Banging the other side of the saucepan: changing political activism and performance of citizenship among Argentina’s middle class, 2001-2013

Ozarow, Daniel (2019) Banging the other side of the saucepan: changing political activism and performance of citizenship among Argentina’s middle class, 2001-2013. In: Citizenship in the Latin American Upper and Middle Classes: Ethnographic Perspectives on Culture, Politics, and Consumption. Montero-Diaz, Fiorella and Winter, Franka, eds. Routledge Advances in Sociology . Routledge, pp. 117-133. ISBN 9780815353928

[img] PDF - Final accepted version (with author's formatting)
Restricted to Repository staff and depositor only until 16 November 2020.

Download (419kB)

Abstract

In 2012 Argentina’s urban centres bore witness to widespread anti-government protests which were led by sectors of the middle and upper-middle class. These uprisings occurred on a scale not seen since 2001-02 during the country’s economic and political crisis.

Yet the nature of middle-class political activism and the opinions held by those within it changed dramatically between these two events, as did how they made sense of what was happening to themselves vis-à-vis other social sectors. The 2001-02 movements were characterised by an appeal for ¡que se vayan todos! Middle-class citizens demanded the end of neoliberal governance and its replacement with a fairer society based on cross-class solidarity with workers and piqueteros alongside mass participation in the burgeoning radical, self-organised experiments in participatory democracy. In contrast by 2012 the hope that inspired these movements had evaporated and was replaced by inward-looking calls for the removal of President Cristina Kirchner, a reduction of crime and inflation and ending of currency controls alongside a restoration of their faith in opposition politicians with conservative agendas.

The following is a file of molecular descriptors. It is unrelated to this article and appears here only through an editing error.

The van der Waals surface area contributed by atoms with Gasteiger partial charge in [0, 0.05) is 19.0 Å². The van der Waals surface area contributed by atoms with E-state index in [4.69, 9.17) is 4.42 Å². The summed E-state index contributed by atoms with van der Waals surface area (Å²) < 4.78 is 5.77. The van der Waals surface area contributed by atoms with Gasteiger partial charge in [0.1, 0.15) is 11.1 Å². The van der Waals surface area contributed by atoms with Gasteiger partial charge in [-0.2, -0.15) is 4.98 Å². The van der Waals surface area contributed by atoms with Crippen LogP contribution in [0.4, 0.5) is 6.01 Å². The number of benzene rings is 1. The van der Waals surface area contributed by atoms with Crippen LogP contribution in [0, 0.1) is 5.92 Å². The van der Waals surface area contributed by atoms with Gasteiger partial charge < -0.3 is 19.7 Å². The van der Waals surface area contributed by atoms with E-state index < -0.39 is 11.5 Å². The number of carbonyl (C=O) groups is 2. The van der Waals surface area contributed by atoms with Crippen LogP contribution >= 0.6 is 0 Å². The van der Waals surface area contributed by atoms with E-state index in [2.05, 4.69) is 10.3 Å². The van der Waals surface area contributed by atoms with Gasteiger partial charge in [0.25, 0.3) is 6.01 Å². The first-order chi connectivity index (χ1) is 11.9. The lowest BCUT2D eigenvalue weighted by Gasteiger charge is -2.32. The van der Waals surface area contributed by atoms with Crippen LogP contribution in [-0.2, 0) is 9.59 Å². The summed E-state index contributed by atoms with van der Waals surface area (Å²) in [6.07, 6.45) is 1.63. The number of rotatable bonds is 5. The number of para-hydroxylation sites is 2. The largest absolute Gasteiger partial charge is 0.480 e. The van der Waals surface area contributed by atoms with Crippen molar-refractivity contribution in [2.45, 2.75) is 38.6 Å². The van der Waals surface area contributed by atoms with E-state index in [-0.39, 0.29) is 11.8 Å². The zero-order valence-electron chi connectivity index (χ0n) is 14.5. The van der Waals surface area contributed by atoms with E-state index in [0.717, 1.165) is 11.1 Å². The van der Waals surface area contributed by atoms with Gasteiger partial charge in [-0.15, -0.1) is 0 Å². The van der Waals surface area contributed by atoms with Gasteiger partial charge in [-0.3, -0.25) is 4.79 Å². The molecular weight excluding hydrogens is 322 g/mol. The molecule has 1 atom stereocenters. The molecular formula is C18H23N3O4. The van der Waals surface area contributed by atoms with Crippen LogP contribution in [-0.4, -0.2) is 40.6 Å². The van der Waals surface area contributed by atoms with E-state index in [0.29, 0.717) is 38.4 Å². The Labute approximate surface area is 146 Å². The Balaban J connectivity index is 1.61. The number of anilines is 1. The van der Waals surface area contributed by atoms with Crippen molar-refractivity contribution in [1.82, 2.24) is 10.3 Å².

This chapter analyses how and why this transformation in political activism occurred. Using in-depth interviews with middle-class citizens on the eve of the 2012 protests and generated four key findings.

First, by 2012 citizenship had become reduced to an ‘occasional identity’ in its liberal embodiment as opposed to the intense and active form it had adopted a decade earlier. Secondly frustrations among some sectors of this class festered due to perceived violations of their citizenship rights and values. However they only exhibited passive channels of expression until a series of contingent events linked to their recognition of collective grievance-forming and the belief they could change things sparked citizen mobilisation. Third, by 2012 many came to make sense of their political reality by developing a mentality of middle-class victimhood with respect to unemployed and structurally impoverished sectors as well as the re-emergence of historical racialized and ideological tensions between them. It was these that eventually provoked a collective response. Finally they framed themselves as ‘good’ citizens as opposed to the ‘bad’ other. This inadvertently perpetuated their consent to be ruled by the existing order and stood in contrast to 2002 when class enemies were understood to hail from ‘above’ not ‘below’.

Item Type: Book Section
Research Areas: A. > Business School
A. > Business School > Leadership, Work and Organisations > Employment Relations group
A. > School of Law > Criminology and Sociology
A. > School of Law > Law and Politics
A. > School of Law > Social Policy Research Centre
A. > School of Law > Urban Neighbourhood Research Unit (UNRU)
Item ID: 26469
Notes on copyright: This is an Accepted Manuscript of a book chapter published by Routledge in Citizenship in the Latin American Upper and Middle Classes: Ethnographic Perspectives on Culture, Politics, and Consumption on 02 May 2019, available online: http://www.routledge.com/9780815353928
Useful Links:
Depositing User: Daniel Ozarow
Date Deposited: 24 Apr 2019 09:27
Last Modified: 24 May 2019 10:55
URI: https://eprints.mdx.ac.uk/id/eprint/26469

Actions (login required)

Edit Item Edit Item

Full text downloads (NB count will be zero if no full text documents are attached to the record)

Downloads per month over the past year